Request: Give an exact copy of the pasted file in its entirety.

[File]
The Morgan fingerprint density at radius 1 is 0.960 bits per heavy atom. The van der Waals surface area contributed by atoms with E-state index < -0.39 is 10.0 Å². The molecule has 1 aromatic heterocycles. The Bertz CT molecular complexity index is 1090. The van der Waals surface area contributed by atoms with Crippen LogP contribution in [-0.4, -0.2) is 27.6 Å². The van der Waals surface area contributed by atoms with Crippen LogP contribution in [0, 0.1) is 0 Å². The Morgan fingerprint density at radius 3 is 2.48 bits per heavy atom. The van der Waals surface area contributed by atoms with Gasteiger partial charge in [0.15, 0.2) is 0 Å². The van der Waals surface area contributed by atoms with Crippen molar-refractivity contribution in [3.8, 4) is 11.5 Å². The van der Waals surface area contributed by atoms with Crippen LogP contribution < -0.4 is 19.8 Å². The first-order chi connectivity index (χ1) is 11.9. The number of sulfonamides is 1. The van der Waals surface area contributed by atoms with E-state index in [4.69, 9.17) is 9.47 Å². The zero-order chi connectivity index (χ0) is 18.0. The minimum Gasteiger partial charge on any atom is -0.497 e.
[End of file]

The Morgan fingerprint density at radius 1 is 0.960 bits per heavy atom. The van der Waals surface area contributed by atoms with E-state index < -0.39 is 10.0 Å². The molecule has 1 aromatic heterocycles. The Bertz CT molecular complexity index is 1090. The van der Waals surface area contributed by atoms with Crippen LogP contribution in [-0.4, -0.2) is 27.6 Å². The van der Waals surface area contributed by atoms with Crippen LogP contribution in [0, 0.1) is 0 Å². The Morgan fingerprint density at radius 3 is 2.48 bits per heavy atom. The van der Waals surface area contributed by atoms with Gasteiger partial charge in [0.15, 0.2) is 0 Å². The van der Waals surface area contributed by atoms with Crippen molar-refractivity contribution in [3.8, 4) is 11.5 Å². The van der Waals surface area contributed by atoms with Crippen LogP contribution < -0.4 is 19.8 Å². The first-order chi connectivity index (χ1) is 11.9. The number of sulfonamides is 1. The van der Waals surface area contributed by atoms with E-state index in [4.69, 9.17) is 9.47 Å². The zero-order chi connectivity index (χ0) is 18.0. The minimum Gasteiger partial charge on any atom is -0.497 e.